ST. PETERSBURG — God was looking out for Rick Baker when he was mayor of St. Petersburg.
In his new book, The Seamless City: A Conservative Mayor's Approach to Urban Revitalization that Can Work Anywhere, Baker posits he had divine help in trying to make St. Petersburg the best city in America.
Baker got proof of this on April 1, 2001, the day he was sworn in office. At dusk, there was a rare "green flash sunset" — a natural phenomenon where the horizon flashes green. Baker took this as an omen meaning God was with him.
"Few messages would be as clear as the one I received on the eve of my first day in office," he writes.
It's an interesting perspective in a book that Baker said is intended to serve as a how-to guide for mayors of other American cities. The chapters are divided into topics of concern for any mayor — downtown, public safety, homelessness, jobs. For each category, Baker makes the case that his approach made St. Petersburg more seamless, where all parts of the city are safe, clean and have adequate services to accommodate the people who live there.
He intermingles these urban policy treatises with his own testimonials about how a city's fate can be determined by God.
"We should ask God for his blessings and protection," Baker said. "During my first few years in office, my family spent almost every other Sunday attending services at churches throughout our community, and soliciting their members to pray for our family and for our city's success. . . . Again, I believe that God hears the corporate and individual prayers of the city and responds to those prayers."
Earlier in the book, he states that during the mayoral campaign that got him elected, "when I needed it most, God sent a sign that He was with me. I didn't know it then, but I would experience many similar moments as I faced the challenges of the next nine years."
Covering a broad terrain of his time as mayor from 2001 through 2009, the 282-page book touches on key turning points, such as the 2007 slashing of tents for the homeless by police, persuading Progress Energy Florida to build its new corporate headquarters in downtown, easing the community tension that followed a 2004 verdict clearing the city of liability in the shooting of a black teenager, and redeveloping Midtown, one of the city's most economically depressed areas.
Perhaps recognizing it might be too soon, Baker treads lightly in claiming any specific lasting legacy.
While the book is short on juicy revelations or the settling of scores, Baker's section on Midtown provides the most fodder for City Hall gossip hounds and politicos.
That's because the book hits shelves Monday, about a month after Baker's successor, Mayor Bill Foster, fired Goliath Davis as one of his top administrators.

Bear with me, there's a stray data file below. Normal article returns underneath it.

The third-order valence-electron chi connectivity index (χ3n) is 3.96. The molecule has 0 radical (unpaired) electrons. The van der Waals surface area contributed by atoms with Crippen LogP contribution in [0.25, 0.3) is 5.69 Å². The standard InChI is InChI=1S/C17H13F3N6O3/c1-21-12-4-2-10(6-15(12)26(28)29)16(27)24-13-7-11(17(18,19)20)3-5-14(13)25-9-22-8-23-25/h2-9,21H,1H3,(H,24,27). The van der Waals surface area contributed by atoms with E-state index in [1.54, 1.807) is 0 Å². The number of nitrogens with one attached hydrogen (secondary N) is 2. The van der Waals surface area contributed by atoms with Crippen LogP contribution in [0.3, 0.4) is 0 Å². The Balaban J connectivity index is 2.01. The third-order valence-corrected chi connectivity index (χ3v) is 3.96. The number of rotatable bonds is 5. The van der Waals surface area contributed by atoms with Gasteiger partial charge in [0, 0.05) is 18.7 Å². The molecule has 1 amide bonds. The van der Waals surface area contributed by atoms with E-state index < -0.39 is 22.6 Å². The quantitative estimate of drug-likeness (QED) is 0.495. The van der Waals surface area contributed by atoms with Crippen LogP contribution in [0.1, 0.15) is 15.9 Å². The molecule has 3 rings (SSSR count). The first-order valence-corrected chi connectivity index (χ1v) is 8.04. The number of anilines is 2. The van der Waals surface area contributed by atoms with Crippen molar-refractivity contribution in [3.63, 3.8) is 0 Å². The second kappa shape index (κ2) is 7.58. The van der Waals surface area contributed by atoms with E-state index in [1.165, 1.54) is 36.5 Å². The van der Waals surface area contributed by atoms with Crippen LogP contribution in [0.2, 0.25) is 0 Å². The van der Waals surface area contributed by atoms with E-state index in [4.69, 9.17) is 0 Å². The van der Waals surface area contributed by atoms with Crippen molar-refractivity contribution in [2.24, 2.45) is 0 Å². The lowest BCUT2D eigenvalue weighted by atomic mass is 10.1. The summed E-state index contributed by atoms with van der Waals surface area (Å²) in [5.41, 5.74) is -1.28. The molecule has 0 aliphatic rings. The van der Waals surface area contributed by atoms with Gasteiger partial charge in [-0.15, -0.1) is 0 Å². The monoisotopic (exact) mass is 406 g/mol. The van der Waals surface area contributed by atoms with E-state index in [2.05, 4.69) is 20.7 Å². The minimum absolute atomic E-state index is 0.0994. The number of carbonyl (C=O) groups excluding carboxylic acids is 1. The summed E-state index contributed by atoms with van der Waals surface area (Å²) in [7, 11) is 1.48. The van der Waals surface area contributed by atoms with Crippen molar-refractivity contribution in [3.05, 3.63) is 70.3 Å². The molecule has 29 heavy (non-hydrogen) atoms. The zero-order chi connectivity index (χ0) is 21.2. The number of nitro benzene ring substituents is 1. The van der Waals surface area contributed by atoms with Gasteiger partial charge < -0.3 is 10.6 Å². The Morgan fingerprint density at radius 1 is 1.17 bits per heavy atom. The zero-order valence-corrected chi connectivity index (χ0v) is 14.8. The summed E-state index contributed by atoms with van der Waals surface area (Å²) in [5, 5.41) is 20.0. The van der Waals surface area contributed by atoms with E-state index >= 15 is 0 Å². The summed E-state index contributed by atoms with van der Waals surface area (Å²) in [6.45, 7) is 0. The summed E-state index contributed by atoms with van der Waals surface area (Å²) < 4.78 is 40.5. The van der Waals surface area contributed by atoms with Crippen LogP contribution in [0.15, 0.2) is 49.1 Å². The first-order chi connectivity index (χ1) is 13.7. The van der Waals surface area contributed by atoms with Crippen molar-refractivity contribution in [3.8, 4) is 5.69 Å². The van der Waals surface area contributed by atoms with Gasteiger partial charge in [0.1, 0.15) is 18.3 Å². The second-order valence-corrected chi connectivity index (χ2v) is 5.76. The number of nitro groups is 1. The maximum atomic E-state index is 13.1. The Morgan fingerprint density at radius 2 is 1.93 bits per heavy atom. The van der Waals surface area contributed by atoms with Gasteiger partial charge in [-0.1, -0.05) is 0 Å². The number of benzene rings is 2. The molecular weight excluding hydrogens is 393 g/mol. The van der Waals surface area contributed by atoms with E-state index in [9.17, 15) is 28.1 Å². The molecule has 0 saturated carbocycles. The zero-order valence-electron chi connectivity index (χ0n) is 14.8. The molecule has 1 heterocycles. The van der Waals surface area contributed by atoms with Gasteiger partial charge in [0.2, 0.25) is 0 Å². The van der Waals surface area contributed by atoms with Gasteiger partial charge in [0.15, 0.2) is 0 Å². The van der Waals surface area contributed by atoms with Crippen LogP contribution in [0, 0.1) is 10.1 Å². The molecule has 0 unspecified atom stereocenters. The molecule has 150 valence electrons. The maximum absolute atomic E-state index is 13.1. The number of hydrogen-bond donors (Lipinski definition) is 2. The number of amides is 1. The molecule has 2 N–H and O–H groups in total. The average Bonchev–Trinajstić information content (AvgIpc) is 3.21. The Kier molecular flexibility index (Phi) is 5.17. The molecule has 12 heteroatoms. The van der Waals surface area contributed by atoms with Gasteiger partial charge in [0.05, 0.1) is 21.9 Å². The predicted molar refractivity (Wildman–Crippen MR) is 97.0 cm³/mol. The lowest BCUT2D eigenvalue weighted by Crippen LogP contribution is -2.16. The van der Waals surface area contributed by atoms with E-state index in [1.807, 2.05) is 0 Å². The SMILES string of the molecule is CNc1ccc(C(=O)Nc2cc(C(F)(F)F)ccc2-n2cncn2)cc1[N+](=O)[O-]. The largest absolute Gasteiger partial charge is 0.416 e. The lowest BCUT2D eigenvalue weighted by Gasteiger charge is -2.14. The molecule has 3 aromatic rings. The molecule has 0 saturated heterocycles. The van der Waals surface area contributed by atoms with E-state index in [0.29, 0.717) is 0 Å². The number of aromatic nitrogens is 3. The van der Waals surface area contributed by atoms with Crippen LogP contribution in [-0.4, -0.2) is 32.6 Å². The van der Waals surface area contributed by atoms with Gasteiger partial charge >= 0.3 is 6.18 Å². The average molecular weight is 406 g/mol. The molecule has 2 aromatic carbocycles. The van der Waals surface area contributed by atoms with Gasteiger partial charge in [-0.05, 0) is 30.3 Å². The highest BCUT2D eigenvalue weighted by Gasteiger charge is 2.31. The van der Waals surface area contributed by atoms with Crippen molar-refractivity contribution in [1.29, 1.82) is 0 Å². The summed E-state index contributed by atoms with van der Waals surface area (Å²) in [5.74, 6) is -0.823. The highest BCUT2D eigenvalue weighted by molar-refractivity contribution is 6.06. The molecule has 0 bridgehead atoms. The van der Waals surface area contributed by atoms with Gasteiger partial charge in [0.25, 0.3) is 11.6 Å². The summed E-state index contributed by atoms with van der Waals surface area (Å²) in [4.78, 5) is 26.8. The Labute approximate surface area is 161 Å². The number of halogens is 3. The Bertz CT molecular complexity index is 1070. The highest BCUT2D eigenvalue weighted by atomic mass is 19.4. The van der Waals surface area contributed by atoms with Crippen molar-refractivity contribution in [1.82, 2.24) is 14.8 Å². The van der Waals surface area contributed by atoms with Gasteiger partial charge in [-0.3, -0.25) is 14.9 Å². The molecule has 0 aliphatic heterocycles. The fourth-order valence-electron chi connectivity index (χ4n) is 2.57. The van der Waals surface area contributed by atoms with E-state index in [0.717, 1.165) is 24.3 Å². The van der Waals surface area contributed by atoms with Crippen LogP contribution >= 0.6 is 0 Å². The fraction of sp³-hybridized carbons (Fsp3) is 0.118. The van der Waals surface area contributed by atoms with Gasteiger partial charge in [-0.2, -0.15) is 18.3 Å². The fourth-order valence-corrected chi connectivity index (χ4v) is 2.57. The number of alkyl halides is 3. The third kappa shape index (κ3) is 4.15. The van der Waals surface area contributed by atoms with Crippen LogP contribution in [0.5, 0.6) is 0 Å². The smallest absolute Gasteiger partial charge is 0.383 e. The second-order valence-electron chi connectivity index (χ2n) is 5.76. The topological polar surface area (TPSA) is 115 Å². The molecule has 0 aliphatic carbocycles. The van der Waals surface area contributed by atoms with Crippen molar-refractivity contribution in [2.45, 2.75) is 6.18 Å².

Davis was deputy mayor under Baker, and was responsible for the progress of Midtown. Since Foster became mayor in January 2010, Baker has declined to comment about his successor or his policies and couldn't be reached to comment on this story. He has remained mum during the Davis drama.
But the book indisputably puts Baker in Davis' corner. Of all the people who worked in his administration, Davis is lauded in the most glowing terms in Baker's book. Top administrators like Mike Connors, Rick Mussett and Tish Elston are barely mentioned.
"Go had an irreplaceable level of experience, history and understanding of our city," Baker said. "If we were going to succeed in the effort to redevelop Midtown, we would need a leader who understood the community, and who had the talent and character to relentlessly pursue success. . . . Davis was the only person I believed would make the effort succeed."
Baker said he gave Davis carte blanche to do his bidding in improving Midtown, which Baker said brought necessary services like a post office, bank and grocery store to the area. By contrast, Davis and Foster rarely met one-on-one.
Foster, who was endorsed late in the 2009 mayoral campaign by Baker, said he has reviewed parts of the book, including the ones about Davis.
"I don't recall that," Foster joked when asked about the book's praise of Davis. But he then carefully added: "They had a very unique relationship based on mutual trust and respect. (Davis and I) did not have that unique relationship."
Overall, Foster said the book is a "great textbook for those seeking office and those trying to run a city."
But it can be hard to follow at times.
The book comes heavily wrapped in conservative credentials. Blurbs on the book jacket include potential Republican presidential candidate Mitt Romney. Former Gov. Jeb Bush writes the book's forward, and rightly points out that, under Baker, the city's property tax rates were cut by almost 20 percent.
What Bush doesn't mention is that under Baker, tax revenues climbed by more than 50 percent in the same period because of a hot real estate market. And while Baker notes his affinity for the Manhattan Institute, which espouses a free-market philosophy, his book notes how Midtown was remade with public loans and $1 million the city spent to assemble land for development — tactics that are hardly laissez-faire.
In retrospect, the Baker years seem rather lucky. No economic collapse on the scale of what happened in 2008. No major hurricane or civic crisis like the recent police shootings. In Baker's view, his book makes clear, he had an assist from above.
Michael Van Sickler can be reached at firstname.lastname@example.org or (727) 893-8037.